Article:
Monday, 4 February 2013

Richard of York Gave Battle In Vain

The title of today's blog is of course a mnemonic for remembering the colours of the rainbow. The Richard of York this rhyme revolves around is King Richard III who was killed at the great Battle of Bosworth Field on 22nd August 1485. He was just 32 years old and was King of England for just two years.

 

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After his death he was buried in a Franciscan Friary and his actual burial place was lost over the following 500 years. This Friary eventually became the site of a modern day Leicester City Council car park. Last year during a planned archaeological dig the remains of a skeleton thought to be those of the King were discovered and today it was revealed that DNA testing shows without doubt that that is actually the case.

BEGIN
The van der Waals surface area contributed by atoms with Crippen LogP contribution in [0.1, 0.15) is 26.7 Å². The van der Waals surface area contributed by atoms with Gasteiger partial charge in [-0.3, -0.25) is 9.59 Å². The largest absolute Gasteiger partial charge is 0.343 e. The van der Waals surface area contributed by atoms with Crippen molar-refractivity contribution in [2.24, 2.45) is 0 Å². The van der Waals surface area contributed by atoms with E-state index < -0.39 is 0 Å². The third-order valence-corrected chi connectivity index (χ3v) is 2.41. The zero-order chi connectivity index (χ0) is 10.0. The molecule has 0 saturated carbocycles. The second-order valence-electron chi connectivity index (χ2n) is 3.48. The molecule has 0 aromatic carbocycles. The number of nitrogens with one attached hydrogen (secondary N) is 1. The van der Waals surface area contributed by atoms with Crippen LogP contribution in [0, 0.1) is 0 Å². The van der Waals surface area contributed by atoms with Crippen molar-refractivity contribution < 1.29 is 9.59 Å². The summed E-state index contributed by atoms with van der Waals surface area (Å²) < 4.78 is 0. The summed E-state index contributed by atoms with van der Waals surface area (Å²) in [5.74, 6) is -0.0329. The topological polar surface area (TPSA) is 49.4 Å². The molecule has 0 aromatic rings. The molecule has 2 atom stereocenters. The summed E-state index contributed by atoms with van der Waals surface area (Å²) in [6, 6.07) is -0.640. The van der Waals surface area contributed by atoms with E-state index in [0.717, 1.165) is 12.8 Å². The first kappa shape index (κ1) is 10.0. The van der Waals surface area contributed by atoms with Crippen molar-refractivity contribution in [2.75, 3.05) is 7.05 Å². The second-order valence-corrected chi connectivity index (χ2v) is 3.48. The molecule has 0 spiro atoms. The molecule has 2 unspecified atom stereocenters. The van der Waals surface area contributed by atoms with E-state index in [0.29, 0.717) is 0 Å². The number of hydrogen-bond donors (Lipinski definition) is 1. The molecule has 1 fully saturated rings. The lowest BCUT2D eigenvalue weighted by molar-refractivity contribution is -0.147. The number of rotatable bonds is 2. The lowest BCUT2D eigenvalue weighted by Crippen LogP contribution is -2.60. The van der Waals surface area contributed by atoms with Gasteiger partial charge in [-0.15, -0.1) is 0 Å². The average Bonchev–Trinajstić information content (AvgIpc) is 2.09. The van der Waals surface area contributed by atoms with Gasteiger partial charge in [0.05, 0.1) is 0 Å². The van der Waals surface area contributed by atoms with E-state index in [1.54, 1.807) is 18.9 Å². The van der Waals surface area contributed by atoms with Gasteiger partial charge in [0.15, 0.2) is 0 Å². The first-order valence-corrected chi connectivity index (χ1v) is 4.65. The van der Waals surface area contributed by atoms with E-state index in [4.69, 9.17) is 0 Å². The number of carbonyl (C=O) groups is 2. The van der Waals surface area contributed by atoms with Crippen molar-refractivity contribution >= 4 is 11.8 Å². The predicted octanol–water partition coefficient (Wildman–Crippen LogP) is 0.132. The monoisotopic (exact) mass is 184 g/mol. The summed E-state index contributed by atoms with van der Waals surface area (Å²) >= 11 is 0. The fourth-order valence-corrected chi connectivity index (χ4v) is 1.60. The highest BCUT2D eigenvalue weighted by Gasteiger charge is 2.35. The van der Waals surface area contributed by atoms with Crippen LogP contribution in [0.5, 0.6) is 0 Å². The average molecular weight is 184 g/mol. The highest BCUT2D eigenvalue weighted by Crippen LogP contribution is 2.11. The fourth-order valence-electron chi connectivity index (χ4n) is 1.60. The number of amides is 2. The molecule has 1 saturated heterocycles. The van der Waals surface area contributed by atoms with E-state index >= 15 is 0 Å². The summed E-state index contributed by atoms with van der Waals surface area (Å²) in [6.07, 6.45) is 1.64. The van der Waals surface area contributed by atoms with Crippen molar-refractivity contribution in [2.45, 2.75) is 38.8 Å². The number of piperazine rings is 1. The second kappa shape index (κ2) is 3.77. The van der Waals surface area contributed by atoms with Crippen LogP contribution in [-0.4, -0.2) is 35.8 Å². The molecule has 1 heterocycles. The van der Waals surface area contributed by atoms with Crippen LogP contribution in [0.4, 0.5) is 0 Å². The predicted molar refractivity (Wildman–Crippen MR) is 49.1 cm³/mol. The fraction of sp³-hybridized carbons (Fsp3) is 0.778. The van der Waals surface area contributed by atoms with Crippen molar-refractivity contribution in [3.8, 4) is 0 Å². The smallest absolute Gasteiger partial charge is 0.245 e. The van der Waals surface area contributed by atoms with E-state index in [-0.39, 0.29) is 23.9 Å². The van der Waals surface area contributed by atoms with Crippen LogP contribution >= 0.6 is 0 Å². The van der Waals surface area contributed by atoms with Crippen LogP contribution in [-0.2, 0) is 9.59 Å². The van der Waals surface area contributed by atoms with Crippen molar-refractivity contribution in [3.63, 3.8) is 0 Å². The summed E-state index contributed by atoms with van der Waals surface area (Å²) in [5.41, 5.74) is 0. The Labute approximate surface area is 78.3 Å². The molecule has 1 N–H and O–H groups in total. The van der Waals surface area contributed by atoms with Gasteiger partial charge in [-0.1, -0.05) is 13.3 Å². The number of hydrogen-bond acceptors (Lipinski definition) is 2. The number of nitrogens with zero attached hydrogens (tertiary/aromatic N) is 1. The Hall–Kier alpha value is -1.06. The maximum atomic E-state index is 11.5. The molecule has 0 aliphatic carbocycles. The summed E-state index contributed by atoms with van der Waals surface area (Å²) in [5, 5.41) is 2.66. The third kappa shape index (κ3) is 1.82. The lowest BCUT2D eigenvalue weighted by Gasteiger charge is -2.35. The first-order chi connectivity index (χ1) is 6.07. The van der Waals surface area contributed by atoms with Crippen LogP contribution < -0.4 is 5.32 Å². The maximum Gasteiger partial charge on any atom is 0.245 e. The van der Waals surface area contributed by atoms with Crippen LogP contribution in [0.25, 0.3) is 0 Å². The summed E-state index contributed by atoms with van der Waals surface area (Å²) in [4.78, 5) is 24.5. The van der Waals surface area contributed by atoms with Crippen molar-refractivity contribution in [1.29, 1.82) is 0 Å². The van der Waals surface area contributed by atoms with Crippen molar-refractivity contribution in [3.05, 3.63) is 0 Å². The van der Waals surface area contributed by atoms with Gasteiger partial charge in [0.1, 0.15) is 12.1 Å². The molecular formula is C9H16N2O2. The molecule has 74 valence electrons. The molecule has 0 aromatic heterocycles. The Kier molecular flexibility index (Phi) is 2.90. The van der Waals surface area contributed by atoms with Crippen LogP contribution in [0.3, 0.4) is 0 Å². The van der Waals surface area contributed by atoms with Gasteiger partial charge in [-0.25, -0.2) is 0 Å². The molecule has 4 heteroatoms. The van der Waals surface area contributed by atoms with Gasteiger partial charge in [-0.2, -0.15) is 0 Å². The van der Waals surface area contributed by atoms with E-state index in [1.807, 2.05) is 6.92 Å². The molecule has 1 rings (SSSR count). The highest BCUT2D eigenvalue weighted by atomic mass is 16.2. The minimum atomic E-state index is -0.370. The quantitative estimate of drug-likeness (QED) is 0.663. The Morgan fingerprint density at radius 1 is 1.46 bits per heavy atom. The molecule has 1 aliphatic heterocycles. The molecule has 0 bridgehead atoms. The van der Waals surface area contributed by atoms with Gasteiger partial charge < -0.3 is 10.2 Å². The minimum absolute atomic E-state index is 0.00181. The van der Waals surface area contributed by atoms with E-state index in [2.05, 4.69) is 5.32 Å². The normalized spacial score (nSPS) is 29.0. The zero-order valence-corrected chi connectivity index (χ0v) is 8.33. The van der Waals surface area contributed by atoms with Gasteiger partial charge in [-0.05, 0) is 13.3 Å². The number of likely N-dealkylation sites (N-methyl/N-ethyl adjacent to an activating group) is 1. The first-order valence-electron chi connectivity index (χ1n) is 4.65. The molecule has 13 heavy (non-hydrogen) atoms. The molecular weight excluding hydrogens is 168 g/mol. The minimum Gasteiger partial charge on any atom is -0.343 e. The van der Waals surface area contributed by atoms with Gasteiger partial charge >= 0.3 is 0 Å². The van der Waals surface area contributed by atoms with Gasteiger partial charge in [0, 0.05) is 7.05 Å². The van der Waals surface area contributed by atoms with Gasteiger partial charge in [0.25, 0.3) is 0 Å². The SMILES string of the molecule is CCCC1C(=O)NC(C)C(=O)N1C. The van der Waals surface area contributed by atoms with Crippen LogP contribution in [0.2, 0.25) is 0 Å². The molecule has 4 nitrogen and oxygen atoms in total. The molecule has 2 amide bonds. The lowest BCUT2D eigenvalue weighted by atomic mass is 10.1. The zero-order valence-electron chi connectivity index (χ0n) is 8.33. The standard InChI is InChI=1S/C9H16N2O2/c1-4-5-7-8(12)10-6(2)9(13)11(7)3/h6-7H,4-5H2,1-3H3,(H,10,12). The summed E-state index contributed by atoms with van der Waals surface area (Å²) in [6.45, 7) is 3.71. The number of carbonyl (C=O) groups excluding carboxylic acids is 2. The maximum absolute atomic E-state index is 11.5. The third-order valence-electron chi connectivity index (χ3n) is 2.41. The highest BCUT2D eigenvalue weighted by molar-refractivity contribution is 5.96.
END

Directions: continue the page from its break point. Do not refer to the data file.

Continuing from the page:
There is a lot of controversy that surrounds the life of Richard III specifically relating to his ward over his brothers two boys when the King died. Richard made a case to become King himself and was granted that privilege. His two nephews were lodged in the tower and were never seen again. Suggestion pointed to Richard. The hand of Uncle Dick in murder of these two young royals is implied but never proved.

Shakespeare portrays Richard as an ugly hunchback and shows him full of jealousy and ambition. Shakespeare's interpretation of him has certainly affected the way the last King of England to die in battle has been remembered.

It appears that Richard III's body will be interned in Leicester Cathedral next year. Hopefully that will attract the pomp and circumstance that was missing way back in 1485. He was King after all.

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